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my overall GPA in undergrad is 2.86. However my major GPA, I did the math three times, is 3.3. My field of study is archaeology/anthropology. I'm mainly applying to UK, I want to attempt to get my phd after masters and maybe be able to live there, though it is very unlikely. You miss all the shots you don't take. I'm assuming I should focus on why my major GPA is higher than my overall?  Also do y'all think taking the GRE to go to UK schools is a good idea? I'm going to be contact the heads of the department in the coming days. 

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On 3/20/2017 at 4:23 PM, SLP1719 said:

I had a 2.8 GPA when I graduated from Binghamton University with my bachelor's in 2012, earned a 3.8 GPA in 30 credits worth of post-bacc courses. I have been accepted to 1 graduate school in speech-language pathology so far!!!! 

Congratulations!!! :D 

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On 3/3/2016 at 8:48 AM, JMarv15 said:

I was accepted to my first choice (masters program in a STEM field) with a mediocre GPA of 2.4, average GRE, but my LOR's are probably what pulled my application through. This thread provided a much needed motivation boost for me, I hope this encourages anyone else that is in a similar situation.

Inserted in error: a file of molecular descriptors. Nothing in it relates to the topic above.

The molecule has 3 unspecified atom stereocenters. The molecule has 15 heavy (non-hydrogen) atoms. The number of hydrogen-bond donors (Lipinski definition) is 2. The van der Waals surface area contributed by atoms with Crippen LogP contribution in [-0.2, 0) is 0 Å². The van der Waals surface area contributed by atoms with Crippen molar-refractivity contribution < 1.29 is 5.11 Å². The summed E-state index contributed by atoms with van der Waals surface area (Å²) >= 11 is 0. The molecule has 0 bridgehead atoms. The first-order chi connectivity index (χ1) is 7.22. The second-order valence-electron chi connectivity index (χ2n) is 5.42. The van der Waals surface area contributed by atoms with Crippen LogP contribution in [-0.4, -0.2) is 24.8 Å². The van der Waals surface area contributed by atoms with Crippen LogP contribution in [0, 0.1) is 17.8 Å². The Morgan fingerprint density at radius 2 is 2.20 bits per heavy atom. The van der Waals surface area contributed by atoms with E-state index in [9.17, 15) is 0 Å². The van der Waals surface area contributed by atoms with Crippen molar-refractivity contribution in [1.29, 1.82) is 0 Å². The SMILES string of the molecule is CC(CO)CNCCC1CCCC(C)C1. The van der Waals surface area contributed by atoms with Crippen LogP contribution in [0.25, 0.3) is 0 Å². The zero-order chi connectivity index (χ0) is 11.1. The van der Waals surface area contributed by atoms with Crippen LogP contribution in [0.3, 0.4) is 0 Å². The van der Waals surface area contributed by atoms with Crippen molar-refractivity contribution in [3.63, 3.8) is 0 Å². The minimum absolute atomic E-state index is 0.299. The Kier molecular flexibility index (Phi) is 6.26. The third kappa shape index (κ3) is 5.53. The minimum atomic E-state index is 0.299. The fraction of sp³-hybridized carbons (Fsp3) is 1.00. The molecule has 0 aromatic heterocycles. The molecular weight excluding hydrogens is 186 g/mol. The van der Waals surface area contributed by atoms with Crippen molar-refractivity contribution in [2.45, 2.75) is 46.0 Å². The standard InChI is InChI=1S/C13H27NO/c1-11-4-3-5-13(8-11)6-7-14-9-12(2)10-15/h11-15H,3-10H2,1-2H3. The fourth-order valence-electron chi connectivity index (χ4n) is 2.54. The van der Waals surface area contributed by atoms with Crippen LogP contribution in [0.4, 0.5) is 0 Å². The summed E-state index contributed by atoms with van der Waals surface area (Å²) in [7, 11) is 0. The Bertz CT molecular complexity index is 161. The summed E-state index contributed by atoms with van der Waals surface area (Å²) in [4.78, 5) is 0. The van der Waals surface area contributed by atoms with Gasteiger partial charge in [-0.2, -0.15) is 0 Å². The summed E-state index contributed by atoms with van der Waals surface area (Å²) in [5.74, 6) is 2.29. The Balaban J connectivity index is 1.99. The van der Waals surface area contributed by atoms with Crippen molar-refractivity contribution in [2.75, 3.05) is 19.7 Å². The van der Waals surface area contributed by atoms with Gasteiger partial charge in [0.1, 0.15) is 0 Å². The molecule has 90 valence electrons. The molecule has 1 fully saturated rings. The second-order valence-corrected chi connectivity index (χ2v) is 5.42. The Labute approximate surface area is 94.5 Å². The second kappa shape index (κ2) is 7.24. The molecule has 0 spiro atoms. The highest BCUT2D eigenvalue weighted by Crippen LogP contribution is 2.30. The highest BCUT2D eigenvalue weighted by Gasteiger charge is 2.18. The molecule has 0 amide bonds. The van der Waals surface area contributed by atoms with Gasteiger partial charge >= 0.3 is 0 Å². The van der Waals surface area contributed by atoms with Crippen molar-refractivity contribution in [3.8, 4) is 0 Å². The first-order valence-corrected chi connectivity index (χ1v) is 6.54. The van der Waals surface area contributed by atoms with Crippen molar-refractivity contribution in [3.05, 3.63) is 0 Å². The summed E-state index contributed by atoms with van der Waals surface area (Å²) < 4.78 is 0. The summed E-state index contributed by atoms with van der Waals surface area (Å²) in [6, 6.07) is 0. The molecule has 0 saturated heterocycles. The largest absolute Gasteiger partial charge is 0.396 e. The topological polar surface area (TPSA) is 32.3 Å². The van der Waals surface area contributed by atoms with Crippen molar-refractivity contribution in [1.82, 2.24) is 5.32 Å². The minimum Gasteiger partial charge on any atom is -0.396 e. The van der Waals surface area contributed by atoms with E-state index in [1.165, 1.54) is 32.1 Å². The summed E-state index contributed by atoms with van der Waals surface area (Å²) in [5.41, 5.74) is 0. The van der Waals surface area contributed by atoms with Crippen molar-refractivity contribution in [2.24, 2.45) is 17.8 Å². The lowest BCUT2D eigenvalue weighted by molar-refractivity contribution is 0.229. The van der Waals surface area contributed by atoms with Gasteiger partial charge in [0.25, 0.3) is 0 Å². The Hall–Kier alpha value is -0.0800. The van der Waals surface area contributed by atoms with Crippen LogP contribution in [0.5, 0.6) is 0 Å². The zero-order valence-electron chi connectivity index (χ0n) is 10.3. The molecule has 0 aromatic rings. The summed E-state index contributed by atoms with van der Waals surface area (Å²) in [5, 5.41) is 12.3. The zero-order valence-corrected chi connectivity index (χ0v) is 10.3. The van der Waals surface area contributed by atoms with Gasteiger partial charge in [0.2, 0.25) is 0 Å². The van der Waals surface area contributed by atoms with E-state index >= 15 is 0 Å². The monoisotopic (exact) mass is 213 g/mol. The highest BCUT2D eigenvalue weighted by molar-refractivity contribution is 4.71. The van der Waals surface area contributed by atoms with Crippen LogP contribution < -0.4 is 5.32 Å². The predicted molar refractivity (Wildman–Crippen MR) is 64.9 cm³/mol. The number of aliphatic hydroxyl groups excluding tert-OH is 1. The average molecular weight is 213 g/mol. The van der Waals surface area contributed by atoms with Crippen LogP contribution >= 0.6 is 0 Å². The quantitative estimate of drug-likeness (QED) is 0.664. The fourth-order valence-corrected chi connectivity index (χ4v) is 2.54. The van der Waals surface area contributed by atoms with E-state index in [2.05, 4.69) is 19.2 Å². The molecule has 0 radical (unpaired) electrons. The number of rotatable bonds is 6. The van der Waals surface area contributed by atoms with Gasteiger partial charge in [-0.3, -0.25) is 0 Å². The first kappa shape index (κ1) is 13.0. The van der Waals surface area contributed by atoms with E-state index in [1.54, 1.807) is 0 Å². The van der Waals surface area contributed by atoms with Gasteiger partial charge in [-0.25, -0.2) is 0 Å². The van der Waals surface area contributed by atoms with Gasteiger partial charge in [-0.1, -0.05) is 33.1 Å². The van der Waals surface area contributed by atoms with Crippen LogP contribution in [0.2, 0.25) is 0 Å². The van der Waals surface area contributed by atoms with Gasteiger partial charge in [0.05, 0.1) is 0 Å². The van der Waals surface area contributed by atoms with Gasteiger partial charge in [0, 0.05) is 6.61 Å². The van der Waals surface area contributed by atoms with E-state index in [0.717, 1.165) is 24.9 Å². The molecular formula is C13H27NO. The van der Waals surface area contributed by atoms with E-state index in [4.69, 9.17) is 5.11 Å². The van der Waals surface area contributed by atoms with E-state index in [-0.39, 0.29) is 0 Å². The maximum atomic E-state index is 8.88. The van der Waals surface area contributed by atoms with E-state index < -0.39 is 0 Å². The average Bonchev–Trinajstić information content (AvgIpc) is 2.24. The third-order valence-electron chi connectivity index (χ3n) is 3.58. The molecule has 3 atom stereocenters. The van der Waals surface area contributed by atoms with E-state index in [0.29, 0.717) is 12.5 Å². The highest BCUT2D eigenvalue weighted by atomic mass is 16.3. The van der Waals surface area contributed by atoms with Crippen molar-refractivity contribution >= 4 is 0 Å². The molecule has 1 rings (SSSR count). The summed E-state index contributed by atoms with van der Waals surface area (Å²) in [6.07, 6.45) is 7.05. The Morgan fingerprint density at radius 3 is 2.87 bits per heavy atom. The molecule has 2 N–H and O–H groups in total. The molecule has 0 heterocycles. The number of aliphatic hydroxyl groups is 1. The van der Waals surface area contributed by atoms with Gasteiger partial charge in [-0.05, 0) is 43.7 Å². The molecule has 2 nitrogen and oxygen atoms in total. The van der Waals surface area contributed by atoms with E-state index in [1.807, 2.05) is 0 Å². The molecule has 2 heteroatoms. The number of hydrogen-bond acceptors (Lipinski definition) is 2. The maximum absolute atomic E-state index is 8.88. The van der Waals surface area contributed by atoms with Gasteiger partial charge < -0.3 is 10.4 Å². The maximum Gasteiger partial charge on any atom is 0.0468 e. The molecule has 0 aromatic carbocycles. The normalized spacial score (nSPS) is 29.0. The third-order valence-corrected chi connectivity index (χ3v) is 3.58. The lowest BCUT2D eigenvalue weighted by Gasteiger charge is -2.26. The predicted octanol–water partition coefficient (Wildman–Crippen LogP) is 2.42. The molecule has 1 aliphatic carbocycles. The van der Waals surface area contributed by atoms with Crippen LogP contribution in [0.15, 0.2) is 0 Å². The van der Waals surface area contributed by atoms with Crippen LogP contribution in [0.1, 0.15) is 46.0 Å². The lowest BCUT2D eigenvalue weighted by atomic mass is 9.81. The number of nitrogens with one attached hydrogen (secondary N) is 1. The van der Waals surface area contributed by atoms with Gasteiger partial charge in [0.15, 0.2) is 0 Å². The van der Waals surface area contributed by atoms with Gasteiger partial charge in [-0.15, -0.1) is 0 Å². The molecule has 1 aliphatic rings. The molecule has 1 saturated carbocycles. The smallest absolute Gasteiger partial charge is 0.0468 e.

Hey Mate! Congratulations for being accepted. Do you mind to tell which university you got accepted into? and what was your program of interest?

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I always encourage everyone to try and apply, even if the university you're looking at says they won't consider you because you absolutely never know.

I had a 2.7 undergrad GPA and was on academic probation twice while I was an undergrad. Back when I was an arrogant 20 year old I was the poster child for "C's get degrees!"

About a year and a half ago, I applied to a university that flat out said "if you're under a 3.0 we won't even look at you" and brags the average accepted student has a 3.8 GPA. I was very aware that my 2.7 was going to be a problem so did I everything I could to address it before sending my application.